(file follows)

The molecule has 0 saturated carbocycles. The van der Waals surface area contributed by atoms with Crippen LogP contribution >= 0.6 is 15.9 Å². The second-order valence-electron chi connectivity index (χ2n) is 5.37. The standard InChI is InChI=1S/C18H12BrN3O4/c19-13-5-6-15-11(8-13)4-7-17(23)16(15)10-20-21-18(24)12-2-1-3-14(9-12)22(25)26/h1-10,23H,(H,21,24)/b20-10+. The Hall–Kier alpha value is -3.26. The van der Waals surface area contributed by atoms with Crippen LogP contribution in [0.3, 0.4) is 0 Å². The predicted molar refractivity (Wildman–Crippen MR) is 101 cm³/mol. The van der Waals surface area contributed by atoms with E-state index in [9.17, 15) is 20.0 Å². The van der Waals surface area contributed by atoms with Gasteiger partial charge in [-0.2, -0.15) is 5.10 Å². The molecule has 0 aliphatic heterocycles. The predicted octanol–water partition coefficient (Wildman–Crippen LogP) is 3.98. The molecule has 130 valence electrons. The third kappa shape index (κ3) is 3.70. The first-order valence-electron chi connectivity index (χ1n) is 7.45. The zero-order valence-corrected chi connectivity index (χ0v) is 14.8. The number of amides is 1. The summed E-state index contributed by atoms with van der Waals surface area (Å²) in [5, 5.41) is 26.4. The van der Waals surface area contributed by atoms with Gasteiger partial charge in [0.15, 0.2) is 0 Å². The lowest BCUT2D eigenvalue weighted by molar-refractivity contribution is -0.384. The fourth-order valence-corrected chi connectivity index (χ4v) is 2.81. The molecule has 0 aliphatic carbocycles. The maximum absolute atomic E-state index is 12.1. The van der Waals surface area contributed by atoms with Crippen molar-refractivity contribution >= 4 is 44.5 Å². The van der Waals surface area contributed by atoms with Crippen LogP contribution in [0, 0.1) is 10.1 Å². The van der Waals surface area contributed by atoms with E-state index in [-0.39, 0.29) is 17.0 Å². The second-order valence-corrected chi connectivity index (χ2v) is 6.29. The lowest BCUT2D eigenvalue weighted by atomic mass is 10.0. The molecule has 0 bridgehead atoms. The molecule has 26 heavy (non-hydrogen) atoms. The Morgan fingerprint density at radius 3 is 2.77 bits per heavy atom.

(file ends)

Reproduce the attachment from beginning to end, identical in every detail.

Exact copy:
The molecule has 0 saturated carbocycles. The van der Waals surface area contributed by atoms with Crippen LogP contribution >= 0.6 is 15.9 Å². The second-order valence-electron chi connectivity index (χ2n) is 5.37. The standard InChI is InChI=1S/C18H12BrN3O4/c19-13-5-6-15-11(8-13)4-7-17(23)16(15)10-20-21-18(24)12-2-1-3-14(9-12)22(25)26/h1-10,23H,(H,21,24)/b20-10+. The Hall–Kier alpha value is -3.26. The van der Waals surface area contributed by atoms with Crippen LogP contribution in [0.3, 0.4) is 0 Å². The predicted molar refractivity (Wildman–Crippen MR) is 101 cm³/mol. The van der Waals surface area contributed by atoms with E-state index in [9.17, 15) is 20.0 Å². The van der Waals surface area contributed by atoms with Gasteiger partial charge in [-0.2, -0.15) is 5.10 Å². The molecule has 0 aliphatic heterocycles. The predicted octanol–water partition coefficient (Wildman–Crippen LogP) is 3.98. The molecule has 130 valence electrons. The third kappa shape index (κ3) is 3.70. The first-order valence-electron chi connectivity index (χ1n) is 7.45. The zero-order valence-corrected chi connectivity index (χ0v) is 14.8. The number of amides is 1. The summed E-state index contributed by atoms with van der Waals surface area (Å²) in [5, 5.41) is 26.4. The van der Waals surface area contributed by atoms with Gasteiger partial charge in [0.15, 0.2) is 0 Å². The lowest BCUT2D eigenvalue weighted by molar-refractivity contribution is -0.384. The fourth-order valence-corrected chi connectivity index (χ4v) is 2.81. The molecule has 0 aliphatic carbocycles. The maximum absolute atomic E-state index is 12.1. The van der Waals surface area contributed by atoms with Crippen molar-refractivity contribution >= 4 is 44.5 Å². The van der Waals surface area contributed by atoms with Crippen LogP contribution in [0, 0.1) is 10.1 Å². The van der Waals surface area contributed by atoms with E-state index in [-0.39, 0.29) is 17.0 Å². The second-order valence-corrected chi connectivity index (χ2v) is 6.29. The lowest BCUT2D eigenvalue weighted by atomic mass is 10.0. The molecule has 0 bridgehead atoms. The molecule has 26 heavy (non-hydrogen) atoms. The Morgan fingerprint density at radius 3 is 2.77 bits per heavy atom.